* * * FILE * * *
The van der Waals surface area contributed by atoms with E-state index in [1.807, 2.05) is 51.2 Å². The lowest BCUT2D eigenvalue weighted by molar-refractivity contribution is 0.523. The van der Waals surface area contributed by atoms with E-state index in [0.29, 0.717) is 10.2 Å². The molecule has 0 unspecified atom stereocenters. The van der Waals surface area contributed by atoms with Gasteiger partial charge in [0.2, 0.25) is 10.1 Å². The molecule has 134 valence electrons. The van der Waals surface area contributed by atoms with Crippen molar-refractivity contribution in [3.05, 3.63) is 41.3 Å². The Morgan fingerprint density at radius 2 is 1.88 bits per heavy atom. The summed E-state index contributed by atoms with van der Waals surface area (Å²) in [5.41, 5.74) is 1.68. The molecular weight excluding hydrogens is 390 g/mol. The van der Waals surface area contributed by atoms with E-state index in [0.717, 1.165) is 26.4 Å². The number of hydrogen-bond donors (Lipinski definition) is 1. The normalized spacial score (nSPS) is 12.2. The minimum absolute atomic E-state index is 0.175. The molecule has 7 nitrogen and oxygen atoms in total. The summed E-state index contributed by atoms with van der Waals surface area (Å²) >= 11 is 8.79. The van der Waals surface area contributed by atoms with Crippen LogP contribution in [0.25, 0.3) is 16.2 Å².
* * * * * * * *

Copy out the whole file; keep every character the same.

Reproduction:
The van der Waals surface area contributed by atoms with E-state index in [1.807, 2.05) is 51.2 Å². The lowest BCUT2D eigenvalue weighted by molar-refractivity contribution is 0.523. The van der Waals surface area contributed by atoms with E-state index in [0.29, 0.717) is 10.2 Å². The molecule has 0 unspecified atom stereocenters. The van der Waals surface area contributed by atoms with Gasteiger partial charge in [0.2, 0.25) is 10.1 Å². The molecule has 134 valence electrons. The van der Waals surface area contributed by atoms with Crippen molar-refractivity contribution in [3.05, 3.63) is 41.3 Å². The Morgan fingerprint density at radius 2 is 1.88 bits per heavy atom. The summed E-state index contributed by atoms with van der Waals surface area (Å²) in [5.41, 5.74) is 1.68. The molecular weight excluding hydrogens is 390 g/mol. The van der Waals surface area contributed by atoms with E-state index in [0.717, 1.165) is 26.4 Å². The number of hydrogen-bond donors (Lipinski definition) is 1. The normalized spacial score (nSPS) is 12.2. The minimum absolute atomic E-state index is 0.175. The molecule has 7 nitrogen and oxygen atoms in total. The summed E-state index contributed by atoms with van der Waals surface area (Å²) >= 11 is 8.79. The van der Waals surface area contributed by atoms with Crippen LogP contribution in [0.25, 0.3) is 16.2 Å².